There are tags available for just about every application, when selecting tags all operating conditions and requirements must be taken into account, also the facilities such as printers or encoders that are available to an end user.
If you have a particular requirement the best idea is to ask advice before proceeding to buy tags and ancillary equipment, frequently printing and encoding can be undertaken by a specialist firm for a small fee.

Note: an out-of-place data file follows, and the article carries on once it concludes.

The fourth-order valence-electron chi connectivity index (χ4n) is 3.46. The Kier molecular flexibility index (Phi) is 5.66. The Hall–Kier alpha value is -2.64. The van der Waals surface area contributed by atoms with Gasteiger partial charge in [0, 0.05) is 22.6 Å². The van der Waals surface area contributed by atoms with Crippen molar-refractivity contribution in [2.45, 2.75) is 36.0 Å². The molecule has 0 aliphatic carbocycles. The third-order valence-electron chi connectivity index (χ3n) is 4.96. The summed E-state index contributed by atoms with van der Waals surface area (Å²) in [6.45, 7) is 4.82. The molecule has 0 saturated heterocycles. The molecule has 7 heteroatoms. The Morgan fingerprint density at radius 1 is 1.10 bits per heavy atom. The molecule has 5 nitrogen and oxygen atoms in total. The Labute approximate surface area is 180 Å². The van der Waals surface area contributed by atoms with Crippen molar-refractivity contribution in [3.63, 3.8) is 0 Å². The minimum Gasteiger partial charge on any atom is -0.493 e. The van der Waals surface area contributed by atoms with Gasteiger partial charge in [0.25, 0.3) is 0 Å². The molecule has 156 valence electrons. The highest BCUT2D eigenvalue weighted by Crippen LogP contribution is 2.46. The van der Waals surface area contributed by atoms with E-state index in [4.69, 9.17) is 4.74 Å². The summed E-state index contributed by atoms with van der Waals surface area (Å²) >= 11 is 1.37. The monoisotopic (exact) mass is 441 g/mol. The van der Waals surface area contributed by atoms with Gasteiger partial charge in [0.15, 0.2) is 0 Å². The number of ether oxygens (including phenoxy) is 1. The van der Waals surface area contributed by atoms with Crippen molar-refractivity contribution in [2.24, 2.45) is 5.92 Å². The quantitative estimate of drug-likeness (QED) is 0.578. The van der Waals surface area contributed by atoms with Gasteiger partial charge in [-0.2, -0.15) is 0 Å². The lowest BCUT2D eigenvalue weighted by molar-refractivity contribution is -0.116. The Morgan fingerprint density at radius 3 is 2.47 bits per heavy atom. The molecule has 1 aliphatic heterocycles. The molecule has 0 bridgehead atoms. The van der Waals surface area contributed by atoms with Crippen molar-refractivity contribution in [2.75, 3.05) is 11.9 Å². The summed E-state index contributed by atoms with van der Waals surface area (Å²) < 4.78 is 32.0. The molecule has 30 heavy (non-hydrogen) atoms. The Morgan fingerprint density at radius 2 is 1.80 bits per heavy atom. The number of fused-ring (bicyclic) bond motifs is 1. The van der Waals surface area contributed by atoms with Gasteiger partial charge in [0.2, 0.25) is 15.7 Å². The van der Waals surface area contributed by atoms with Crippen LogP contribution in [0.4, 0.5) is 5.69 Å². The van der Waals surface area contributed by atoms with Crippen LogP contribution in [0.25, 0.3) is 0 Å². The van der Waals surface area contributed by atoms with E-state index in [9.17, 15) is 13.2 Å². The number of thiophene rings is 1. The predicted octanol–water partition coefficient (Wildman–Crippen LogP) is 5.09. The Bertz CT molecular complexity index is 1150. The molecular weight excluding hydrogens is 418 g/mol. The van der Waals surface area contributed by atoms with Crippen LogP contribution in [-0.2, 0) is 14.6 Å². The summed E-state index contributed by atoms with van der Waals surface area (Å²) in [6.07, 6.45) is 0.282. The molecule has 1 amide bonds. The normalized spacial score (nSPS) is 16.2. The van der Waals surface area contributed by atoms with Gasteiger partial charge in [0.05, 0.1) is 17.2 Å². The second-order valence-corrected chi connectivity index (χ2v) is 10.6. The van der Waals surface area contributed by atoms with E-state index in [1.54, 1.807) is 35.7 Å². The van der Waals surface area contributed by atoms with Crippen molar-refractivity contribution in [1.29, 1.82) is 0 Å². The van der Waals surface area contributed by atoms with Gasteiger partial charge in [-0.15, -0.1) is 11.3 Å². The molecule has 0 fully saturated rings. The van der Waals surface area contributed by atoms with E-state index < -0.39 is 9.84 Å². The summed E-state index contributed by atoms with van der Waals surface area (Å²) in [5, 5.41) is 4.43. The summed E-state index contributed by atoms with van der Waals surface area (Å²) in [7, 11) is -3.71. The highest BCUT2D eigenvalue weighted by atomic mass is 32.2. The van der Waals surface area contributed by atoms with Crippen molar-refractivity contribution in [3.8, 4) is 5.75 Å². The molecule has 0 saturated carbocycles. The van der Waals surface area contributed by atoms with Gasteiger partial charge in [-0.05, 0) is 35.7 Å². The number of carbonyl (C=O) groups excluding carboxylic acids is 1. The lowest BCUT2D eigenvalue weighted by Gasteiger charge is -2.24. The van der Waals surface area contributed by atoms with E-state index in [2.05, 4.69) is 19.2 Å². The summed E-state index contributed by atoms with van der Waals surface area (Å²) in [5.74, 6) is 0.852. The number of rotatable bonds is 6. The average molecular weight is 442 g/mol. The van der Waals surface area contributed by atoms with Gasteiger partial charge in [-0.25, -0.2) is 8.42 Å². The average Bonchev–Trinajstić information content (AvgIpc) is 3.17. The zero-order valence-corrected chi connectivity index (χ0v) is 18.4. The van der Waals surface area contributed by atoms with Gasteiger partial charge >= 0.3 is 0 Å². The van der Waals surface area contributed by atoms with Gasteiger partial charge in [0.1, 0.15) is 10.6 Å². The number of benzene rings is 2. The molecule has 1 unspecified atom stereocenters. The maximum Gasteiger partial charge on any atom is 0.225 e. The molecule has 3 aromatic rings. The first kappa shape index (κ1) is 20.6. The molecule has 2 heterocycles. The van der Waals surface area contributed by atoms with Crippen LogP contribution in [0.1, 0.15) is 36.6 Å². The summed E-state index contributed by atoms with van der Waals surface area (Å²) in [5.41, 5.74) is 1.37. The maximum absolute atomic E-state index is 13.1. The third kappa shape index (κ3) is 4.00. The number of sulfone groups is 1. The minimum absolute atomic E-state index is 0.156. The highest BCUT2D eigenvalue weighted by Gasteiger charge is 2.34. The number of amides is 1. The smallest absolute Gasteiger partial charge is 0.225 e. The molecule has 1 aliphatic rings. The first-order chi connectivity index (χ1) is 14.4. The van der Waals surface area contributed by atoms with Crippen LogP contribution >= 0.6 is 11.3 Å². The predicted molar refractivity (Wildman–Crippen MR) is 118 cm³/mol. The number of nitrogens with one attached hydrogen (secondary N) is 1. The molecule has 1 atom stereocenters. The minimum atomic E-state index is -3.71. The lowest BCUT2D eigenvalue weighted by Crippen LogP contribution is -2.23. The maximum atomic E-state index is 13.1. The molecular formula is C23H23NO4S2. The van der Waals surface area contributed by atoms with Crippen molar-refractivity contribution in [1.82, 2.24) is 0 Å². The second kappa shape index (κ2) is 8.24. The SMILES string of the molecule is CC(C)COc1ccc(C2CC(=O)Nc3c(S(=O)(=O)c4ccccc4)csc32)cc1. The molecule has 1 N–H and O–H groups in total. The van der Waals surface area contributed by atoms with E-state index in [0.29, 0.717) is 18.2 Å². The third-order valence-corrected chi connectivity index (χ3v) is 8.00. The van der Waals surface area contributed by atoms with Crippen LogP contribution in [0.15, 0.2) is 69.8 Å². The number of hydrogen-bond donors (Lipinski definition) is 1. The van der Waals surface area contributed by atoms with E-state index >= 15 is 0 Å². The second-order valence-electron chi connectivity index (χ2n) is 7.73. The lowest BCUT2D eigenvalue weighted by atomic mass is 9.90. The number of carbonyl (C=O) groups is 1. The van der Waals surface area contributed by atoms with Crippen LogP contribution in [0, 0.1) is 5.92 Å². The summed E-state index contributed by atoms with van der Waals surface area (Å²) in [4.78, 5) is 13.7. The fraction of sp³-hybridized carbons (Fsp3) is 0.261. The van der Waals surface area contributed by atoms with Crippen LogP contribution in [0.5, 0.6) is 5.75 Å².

On Metal tags are designed specifically for attaching to metallic surfaces and will more often than not perform badly if attached to a non-metallic item. They are available in a wide range of formats and can be stuck onto a surface, screwed, riveted etc. the fixing choice being dependent on a variety of factors. As with all other RFID tags they are available with a vast array of memory options, orientation options and can of course be available with unique unalterable serial numbers or blank so that an ID can be set by the user. Frequently On Metal tags are used in harsh environments such as drying booths in paint spraying shops or attached to beer kegs or gas bottles that are exposed continually to the elements. They also find use in process control in various industries where they are attached to pipework or valves to assist in the correct identification of a particular piece of equipment. The tags are encapsulated in various materials and dependent upon the type of encapsulation and quantity can be personalised with various information etched or printed onto them.